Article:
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The Battalion

The Student News Site of Texas A&M University - College Station

The Battalion

The Student News Site of Texas A&M University - College Station

The Battalion

Texas A&M University System Chancellor John Sharp attends the Class of 1972 50-year reunion in Kyle Field on April 20, 2022.
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Texas A&M infielder Kaeden Kent (3) celebrates a home run during Texas A&M’s game against Tennessee at the NCAA Men’s College World Series finals at Charles Schwab Field in Omaha, Nebraska on Saturday, June 22, 2024. (Hannah Harrison/The Battalion)
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Isaiah Spiller aims to ‘prove the doubters wrong’

On Sept. 7, 2019, the Texas A&M football team was facing an uphill battle — the Aggies were playing against the No. 2 Clemson Tigers, and things just got worse. Then-sophomore running back Jashaun Corbin was on the ground and wasn’t getting back up.
Down 17-3 just five minutes into the third quarter, then-junior quarterback Kellen Mond faked the handoff to Corbin, who slipped into the flats on the left side of the field for a screen pass. After Mond lobbed the ball in Corbin’s direction, a Clemson defender ran down Corbin from behind, grabbing his back and dragging him down awkwardly for a 4-yard A&M gain.
Lost in the chaos of Corbin on the ground holding his leg was true freshman running back Isaiah Spiller, standing on the sideline. The Aggies were in capable hands. Spiller, like Corbin, was a 4-star athlete coming out of high school. He surprised Aggieland when he popped a carry to the right side and ran 85 yards in a Week 1 game against Texas State, his first collegiate appearance.
“I know he’s a freshman, but just the body size [that Spiller has helps him],” Mond said. “I feel like he can take a pounding but still give us a lot of great carries.”
Spiller would go on to have an up-and-down freshman season. He started nine of the team’s 13 games, receiving double-digit carries in nine games and rushing for triple digits in four games. He had nine touchdowns, but he also had three games with single-digit rushing yards.
After falling just short of 1,000 yards in his freshman campaign, Spiller’s sophomore season was the chance to put his name on the map. Corbin transferred out of A&M in favor of the Florida State Seminoles, his home state, offering Spiller the full-time starting job.
In an abbreviated SEC-only regular season schedule — due to the impacts of COVID-19 across the world — Spiller took charge of his new role, averaging 5.5 yards per carry. He produced 1,036 rushing yards and nine touchdowns, putting himself in the conversation among the nation’s most elite running backs, as the Aggies fell just shy of a College Football Playoff berth.
With NFL Draft buzz surrounding Spiller heading into his junior season, he had a chance to prove himself, but some worried the emergence of running back Devon Achane, who had a breakout freshman performance in the 2021 Orange Bowl, could diminish Spiller’s role. Some even hinted at the possibility of the speedy track star usurping the role as starter. Meanwhile, Spiller and his inner circle were undeterred.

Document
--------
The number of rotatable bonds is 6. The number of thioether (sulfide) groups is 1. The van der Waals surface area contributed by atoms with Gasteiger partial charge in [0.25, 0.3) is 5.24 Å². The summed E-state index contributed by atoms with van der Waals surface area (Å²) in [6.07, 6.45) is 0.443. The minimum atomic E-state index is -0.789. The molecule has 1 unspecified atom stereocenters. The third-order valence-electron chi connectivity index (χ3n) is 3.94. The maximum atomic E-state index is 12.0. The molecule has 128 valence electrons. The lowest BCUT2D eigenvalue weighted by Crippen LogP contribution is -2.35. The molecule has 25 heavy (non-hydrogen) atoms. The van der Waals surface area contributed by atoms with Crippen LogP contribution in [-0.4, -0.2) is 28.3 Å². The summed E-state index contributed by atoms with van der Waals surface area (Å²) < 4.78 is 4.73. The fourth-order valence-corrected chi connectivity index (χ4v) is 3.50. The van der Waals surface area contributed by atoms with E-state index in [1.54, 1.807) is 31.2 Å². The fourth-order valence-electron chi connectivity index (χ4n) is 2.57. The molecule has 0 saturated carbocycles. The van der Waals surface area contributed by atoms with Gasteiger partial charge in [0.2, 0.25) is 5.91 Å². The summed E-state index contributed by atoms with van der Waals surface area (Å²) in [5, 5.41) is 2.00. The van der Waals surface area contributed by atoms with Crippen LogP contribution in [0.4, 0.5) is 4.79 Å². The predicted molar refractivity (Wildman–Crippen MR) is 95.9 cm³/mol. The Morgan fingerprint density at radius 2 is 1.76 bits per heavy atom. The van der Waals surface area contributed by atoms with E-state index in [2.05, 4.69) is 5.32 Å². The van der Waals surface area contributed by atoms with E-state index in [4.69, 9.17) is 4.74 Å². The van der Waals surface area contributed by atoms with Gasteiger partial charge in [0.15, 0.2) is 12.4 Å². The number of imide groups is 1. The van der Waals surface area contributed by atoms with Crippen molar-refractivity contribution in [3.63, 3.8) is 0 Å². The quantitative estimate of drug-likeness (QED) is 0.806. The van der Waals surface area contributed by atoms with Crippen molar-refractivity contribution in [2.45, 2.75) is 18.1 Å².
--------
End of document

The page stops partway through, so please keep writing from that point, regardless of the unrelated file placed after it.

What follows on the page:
“I’m going to tell you this: I told you we make goals every year,” Spiller’s father Fred told The Battalion, “To be that type of player, that Heisman candidate, the player to put his team on his back and make the plays necessary to take A&M to that national championship.”
While the loftier goals fell short for the Aggies in a roller coaster 2021-22 season, Spiller didn’t fail to overcome the hesitations of his doubters. He completed his junior campaign with an average of 5.6 yards per carry, seven total touchdowns and 1,000-plus yards for the second year in a row. He achieved his second-straight season without losing a fumble.
After declaring for the 2022 NFL Draft on Tuesday, Dec. 14, Spiller has been busy, receiving plenty of interest at the NFL level. He has had top-30 in-person, on-site visits with at least three teams at their team headquarters, including the Tampa Bay Buccaneers, the Washington Commanders and the Buffalo Bills.
However, his projection by the media has varied. According to both Pro Football Focus and Bleacher Report’s big boards, he is “RB11.” According to the Pro Football Network’s big board, he is “RB1.” According to the NFL Network’s big board, he is “RB4.”
His size is coveted by NFL teams. He runs with power and has the ability to cut hard and quick at the line to accompany his north-south running style.
“I mean, he is huge. He’s the guy that everyone knows is going to get it, and we’re going to give it to him and he carries it. He’s a big part of what we do [in the run game] and also catching the ball out of the backfield,” Fisher said.
But, some question the likelihood that his skills translate at the next stage, particularly pointing to some below-average testing numbers. Spiller’s 40-yard dash was reported by Texas A&M Athletics as 4.6 seconds at his Pro Day, and he jumped 30 inches in the vertical and 114 inches in the broad at the NFL Combine.
“I didn’t really prove anyone wrong; people are going to hate on me,” Spiller said after his Pro Day, citing that his game speed is more indicative of his abilities than a simple drill. A hamstring issue had hindered his ability to show off and show out during the offseason.
But, regardless of the haters, regardless of if he goes on Day 1, 2 or 3, if there’s one thing Spiller has lived by at A&M, it’s “prove the doubters wrong.” And, certainly, he won’t stop trying.

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